Alzheimer’s is one of the diseases which are irreversible and untreatable. With causes still unknown adds to the further conundrum.  But for more than two decades now Scientists from everywhere have been working on the “amyloid hypothesis“. It has been a long-standing theory that brains of the people affected with Alzheimer’s disease have clumps of amyloid-β (Aβ) in the forms of senile plaques deposited in the brain tissues. These Aβ-peptide gets released into the space between brain cells after the enzymes β-secretase and γ-secretase cleaves off Amyloid precursor protein (APP) present within the cell giving rise to amyloid- β fragments.

One in 10 people (10 percent) aging 65 and older are living with Alzheimer’s dementia. More women than men are reported to suffer from Alzheimer’s or other dementias. Almost two-thirds of Americans with Alzheimer’s are women. Out of 5.5 million people aged 65 and older with Alzheimer’s in the United States, 3.4 million are women and 2.0 million are men.

And, now the news of halting of two Phase 3 clinical trials of Aducanumab, meant to attack Alzheimer, by Biogen and its Japanese partner Eisai has crushed the hopes of beating the memory-destroying disease. All the drugs so far developed to target amyloid-β like Eli Lilly’s solanezumab, Pfizer’s bapineuzumab, and Merck’s BACE inhibitor verubecestat failed miserably during their clinical trials. For Aducanumab it was altogether a different story not to be missed it was the most propitious candidate among the others. With zero to only a little failure in previous trials, it was the most looked-after as the company was running its simultaneous two Phase III trials. The decision to halt the trial did not come out of any safety concern but due to the zero results in Phase 3.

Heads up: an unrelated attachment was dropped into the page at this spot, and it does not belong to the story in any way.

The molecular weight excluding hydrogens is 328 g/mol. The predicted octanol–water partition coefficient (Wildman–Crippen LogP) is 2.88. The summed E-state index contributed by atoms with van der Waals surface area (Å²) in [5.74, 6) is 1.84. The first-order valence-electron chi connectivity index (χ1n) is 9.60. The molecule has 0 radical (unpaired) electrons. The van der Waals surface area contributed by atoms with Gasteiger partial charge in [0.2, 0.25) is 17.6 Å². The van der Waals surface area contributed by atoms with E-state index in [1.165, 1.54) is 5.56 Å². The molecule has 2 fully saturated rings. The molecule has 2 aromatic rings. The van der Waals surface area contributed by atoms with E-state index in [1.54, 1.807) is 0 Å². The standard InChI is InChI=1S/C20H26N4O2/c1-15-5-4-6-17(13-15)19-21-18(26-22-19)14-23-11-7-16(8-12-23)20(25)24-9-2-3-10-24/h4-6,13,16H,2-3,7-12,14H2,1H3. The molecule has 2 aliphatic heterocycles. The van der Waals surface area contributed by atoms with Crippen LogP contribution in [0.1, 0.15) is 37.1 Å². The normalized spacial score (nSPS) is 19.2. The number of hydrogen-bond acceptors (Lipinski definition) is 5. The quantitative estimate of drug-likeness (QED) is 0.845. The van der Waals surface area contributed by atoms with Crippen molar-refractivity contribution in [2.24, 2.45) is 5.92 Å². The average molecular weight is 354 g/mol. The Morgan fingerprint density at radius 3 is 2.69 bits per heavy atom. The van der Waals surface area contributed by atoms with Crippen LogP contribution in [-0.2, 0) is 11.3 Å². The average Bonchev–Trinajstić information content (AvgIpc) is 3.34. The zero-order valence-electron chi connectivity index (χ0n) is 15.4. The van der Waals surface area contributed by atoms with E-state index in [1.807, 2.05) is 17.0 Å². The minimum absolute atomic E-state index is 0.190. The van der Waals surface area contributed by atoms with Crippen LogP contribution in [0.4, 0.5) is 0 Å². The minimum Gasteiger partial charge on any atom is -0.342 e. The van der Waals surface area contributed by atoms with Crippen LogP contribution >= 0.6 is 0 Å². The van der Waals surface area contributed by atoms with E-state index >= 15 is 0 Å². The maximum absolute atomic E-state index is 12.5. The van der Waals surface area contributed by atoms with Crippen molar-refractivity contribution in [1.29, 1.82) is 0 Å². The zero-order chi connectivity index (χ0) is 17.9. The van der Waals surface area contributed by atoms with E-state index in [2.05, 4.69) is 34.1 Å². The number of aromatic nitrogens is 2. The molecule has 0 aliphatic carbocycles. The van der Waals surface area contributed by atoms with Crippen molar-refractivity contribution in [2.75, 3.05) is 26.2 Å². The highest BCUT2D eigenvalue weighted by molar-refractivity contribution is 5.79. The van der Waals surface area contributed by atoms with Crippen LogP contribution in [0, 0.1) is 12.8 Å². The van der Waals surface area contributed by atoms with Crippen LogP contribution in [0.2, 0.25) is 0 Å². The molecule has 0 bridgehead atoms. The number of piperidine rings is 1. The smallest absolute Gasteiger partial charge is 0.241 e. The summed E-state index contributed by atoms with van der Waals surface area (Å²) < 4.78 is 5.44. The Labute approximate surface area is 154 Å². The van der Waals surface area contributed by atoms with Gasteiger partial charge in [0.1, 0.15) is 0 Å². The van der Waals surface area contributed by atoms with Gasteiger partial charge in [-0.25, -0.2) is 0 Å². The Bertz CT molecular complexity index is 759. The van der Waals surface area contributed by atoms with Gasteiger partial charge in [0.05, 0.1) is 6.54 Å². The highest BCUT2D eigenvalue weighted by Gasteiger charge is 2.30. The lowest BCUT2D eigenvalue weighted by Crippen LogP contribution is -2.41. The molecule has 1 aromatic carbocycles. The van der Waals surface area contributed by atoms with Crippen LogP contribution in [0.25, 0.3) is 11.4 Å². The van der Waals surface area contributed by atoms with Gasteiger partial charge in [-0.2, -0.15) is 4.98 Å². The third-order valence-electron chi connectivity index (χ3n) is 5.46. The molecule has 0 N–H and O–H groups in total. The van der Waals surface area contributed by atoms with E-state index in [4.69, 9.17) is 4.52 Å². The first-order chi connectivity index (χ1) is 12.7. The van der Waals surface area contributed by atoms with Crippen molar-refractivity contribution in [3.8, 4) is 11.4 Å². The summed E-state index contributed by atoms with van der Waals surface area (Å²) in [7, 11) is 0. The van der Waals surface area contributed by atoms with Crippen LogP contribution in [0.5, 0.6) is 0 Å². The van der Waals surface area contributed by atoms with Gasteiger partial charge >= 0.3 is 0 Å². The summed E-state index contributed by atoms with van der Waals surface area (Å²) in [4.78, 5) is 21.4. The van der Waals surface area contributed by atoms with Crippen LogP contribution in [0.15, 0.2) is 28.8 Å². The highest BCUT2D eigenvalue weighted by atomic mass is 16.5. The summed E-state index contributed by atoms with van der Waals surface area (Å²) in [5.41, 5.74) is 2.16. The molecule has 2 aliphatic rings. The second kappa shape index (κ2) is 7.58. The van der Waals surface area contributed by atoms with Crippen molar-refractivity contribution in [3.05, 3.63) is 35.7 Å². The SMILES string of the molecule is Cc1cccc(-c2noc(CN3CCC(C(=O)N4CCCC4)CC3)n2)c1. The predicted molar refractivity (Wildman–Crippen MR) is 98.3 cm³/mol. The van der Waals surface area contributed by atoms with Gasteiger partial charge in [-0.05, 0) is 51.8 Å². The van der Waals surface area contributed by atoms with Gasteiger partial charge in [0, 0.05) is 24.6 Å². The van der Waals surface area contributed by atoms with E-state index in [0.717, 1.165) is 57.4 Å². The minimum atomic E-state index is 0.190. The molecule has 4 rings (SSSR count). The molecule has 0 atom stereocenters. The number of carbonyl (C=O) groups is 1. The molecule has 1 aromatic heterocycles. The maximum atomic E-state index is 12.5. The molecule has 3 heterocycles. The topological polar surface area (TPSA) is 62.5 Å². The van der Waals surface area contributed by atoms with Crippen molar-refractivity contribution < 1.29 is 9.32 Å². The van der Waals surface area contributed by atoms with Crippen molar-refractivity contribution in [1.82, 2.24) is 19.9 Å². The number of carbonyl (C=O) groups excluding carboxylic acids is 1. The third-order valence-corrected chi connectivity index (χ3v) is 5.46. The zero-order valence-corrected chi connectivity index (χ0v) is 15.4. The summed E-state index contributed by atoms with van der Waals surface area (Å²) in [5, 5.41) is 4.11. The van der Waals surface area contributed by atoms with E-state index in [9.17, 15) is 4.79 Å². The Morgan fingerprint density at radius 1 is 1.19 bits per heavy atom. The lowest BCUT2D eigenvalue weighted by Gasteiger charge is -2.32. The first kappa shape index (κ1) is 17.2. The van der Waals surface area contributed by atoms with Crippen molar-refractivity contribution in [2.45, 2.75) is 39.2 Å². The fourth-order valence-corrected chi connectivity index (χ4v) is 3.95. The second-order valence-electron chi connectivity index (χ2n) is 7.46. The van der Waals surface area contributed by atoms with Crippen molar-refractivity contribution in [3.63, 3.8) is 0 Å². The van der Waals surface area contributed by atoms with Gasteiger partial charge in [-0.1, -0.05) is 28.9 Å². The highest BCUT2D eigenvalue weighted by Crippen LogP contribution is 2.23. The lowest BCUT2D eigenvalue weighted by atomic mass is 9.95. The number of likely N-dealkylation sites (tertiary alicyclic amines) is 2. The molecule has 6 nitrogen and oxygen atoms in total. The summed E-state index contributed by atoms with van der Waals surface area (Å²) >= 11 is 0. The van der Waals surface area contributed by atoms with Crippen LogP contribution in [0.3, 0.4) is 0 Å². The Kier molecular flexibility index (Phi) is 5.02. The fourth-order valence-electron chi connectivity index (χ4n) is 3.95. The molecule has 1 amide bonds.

The news of Aducanumab being dead affected Biogen’s stock as it dropped by a whopping 30% wiping off more than USD 18 billion. Biogen had considered it an upcoming gem of a drug not because of unmet medical need and huge market size but also because it could be a major key-driver. With biogen’s stock what crashed is the hope of millions of patients and families affected by Alzheimer.

The failures here do confirm the complex nature of the disease in question. It might look like the amyloid hypothesis has failed. But Biogen and Eisai haven’t relinquished yet. Eisai has started to move forward with Phase 3 trial of its another Alzheimer’s drug BAN2401. The failure of drugs to attack amyloid-β doesn’t in any way meant that the hypothesis is false. And the new focus will be on testing the people who are still well. The diagnosis of Alzheimer even when the mild symptoms are visible is still too late to target amyloid-β as the by then the build of amyloid would have led to the formation of tau-containing neurofibrillary tangles killing more brain cells. So focus on an early diagnosis is what is required looking at the current scenario of the disease.